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Five Police Officers Killed and Seven Wounded. Aired 4-5p ET

Aired July 8, 2016 - 16:00:00   ET



RICHARD QUEST, CNN ANCHOR: Good evening. As we continue, Breaking News coverage, it has been a week of bloodshed in the United States, and one

that will continue to resonate on the American psyche bouts for generations to come after the killing of five Dallas Police Officers on Thursday night,

not followed the deaths of two black men shot by police in the days before.

The United States on this Friday night is a country that's rolled by grief, anger and fear. So allow me to tell you what we know at this hour about the

attacks in Dallas.

A man who said he wanted to kill white people specifically white police officers open sniper fire on Thursday evening at a demonstration of

ironically that was protesting police violence.

After an hour long standoff, the shooters is dead and been blown up by a remote control device sent in there by the police. He's been identified as

25-year-old Micah Xavier Johnson.

His actions caused the lives of five police officers and there's left seven wounded. It amounts to the deadliest day for American law enforcement

since September 11, 2001.

The Dallas ambush though is more than just what it seems on the surface, because it brings to a close a week to this country fraught with violence.

Two shootings of black men by white police officers in Minnesota and Louisiana, both of those incidents were captured on video and then posted


And police departments in the U.S. are taking extra precautions today. CNN's Tom Fuentes is in Washington, our Senior Law Enforcement Analyst and

a Former FBI Assistant Director.

We have much ground to cover, Tom, so thank you for joining us. And, you know, the police officers involved in the -- I mean, I think has to be the

ultimate irony. They were protecting a march against the police. This is, you know, the democratic role of law in its most perfect form and have got

shot dead. But how did the police protect themselves against snipers or sniper from a rooftop when that protecting a demonstration?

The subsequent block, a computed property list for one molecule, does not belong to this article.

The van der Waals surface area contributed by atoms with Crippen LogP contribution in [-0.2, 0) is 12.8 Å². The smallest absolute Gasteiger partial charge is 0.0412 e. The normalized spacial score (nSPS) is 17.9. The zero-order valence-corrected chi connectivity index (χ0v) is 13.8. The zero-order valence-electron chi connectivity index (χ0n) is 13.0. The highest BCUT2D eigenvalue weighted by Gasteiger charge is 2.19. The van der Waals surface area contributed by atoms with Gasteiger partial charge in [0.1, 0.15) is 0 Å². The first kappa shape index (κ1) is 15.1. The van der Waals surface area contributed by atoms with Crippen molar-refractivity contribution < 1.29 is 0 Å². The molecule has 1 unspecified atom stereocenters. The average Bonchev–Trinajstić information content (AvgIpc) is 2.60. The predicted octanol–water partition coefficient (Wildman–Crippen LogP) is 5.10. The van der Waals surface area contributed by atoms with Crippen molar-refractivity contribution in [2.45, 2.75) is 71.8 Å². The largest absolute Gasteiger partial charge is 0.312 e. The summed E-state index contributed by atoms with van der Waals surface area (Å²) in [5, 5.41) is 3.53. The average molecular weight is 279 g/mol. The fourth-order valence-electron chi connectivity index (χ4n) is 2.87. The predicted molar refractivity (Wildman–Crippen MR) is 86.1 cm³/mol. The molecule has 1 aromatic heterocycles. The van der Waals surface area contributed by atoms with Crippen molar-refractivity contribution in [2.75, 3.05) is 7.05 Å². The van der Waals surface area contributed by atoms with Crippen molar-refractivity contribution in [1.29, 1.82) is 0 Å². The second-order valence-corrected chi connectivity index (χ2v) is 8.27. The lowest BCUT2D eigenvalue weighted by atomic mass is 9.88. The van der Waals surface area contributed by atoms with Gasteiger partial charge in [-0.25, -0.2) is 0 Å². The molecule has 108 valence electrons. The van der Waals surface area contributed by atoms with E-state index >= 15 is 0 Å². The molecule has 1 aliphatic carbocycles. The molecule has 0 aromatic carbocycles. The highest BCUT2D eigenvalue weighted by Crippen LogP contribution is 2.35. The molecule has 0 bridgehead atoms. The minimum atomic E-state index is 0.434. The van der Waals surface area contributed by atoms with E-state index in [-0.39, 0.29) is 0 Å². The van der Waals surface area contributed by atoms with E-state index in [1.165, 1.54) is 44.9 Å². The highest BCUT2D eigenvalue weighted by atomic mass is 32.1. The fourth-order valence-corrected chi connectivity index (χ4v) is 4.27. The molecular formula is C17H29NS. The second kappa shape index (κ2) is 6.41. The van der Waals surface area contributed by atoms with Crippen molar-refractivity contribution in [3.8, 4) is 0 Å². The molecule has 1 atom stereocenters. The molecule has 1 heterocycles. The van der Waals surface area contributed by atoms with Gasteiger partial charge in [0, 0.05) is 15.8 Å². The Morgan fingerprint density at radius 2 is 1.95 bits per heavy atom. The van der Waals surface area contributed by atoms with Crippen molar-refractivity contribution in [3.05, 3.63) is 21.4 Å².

TOM FUENTES, CNN SENIOR LAW ENFORCEMENT ANALYST: Well, Richard, as we saw last night, they don't, not completely. And you raise the irony that they

were protecting protesters who were protesting against police use of force. But when the shot started, those very same police made definite moves to

protect protesters even further and trying to get them out of the line of fire. One protester is saying that he was shoved out of the way by a

police officer and then was shot and killed himself.

So, you know, you have this tremendously heroic action on the part of those officers to not only protect the march itself, but when the shots broke out

to protect all of the of the protesters from the shooter.

QUEST: Tom, I need to -- I need some help from for obviously understanding how deep this crisis is going within the United States. And I wish this

isn't first occasion where we have seen, you know, black youth shot by white officers, but it always -- the subject always sort of seems to drift

off into the into the younger after a few days. Do you see difference in the events of the last seven days?

FUENTES: I don't know, Richard. I do not know how much will change and how much can change, you know, in the short run. You know, we hear the

cries for community relations, the police and the community talking to each other. But in this case, this shooter was from Mesquite, Texas, and he

would have been involved in a single discussion, he would have been involved in one program of community policing. And Dallas Police are the -

- one of the most progressive city departments in the United States. So all of the efforts by Dallas to have better relations in their community,

better trust, better support are for naught if you have people from another city come rolling and an open fire on your police officers.

QUEST: Tom Fuentes, thank you. I appreciate it, Tom. Thank you.

FUENTES: You're welcome.

QUEST: Dr. Seema Yasmin is a Staff Writer for the Dallas Morning News, and joins me on the line now, a professor at the University of Texas at Dallas.

She was in the hospital right where two of the murdered police officers died.

And Dr. Yasmin, I cannot -- I can't, as said, I can imagine but I frankly can't imagine the level of shock that must be in your city. And to all

viewers around the world, please give us some idea.

DR. SEEMA YASMIN, DALLAS MORNING NEWS STAFF WRITER: It's a really stubborn (ph) and serious and sad day here in Dallas. So, I'm in the Dallas Morning

Newsroom where -- right in the center of downtown. It's usually a bit more of bustling area that you leave the newsroom now and it's airily quiet and

still there's a large number of blacks have been cordoned off by police and is still being treated. It's a really big crime scene.


And I was outside one of the hospitals, Weston, where the slain police officers were taken last night and also where civilian victims was taken

there, as well a woman who was shot in the leg, and just talking to family members there and then driving home in the early hours of the morning. It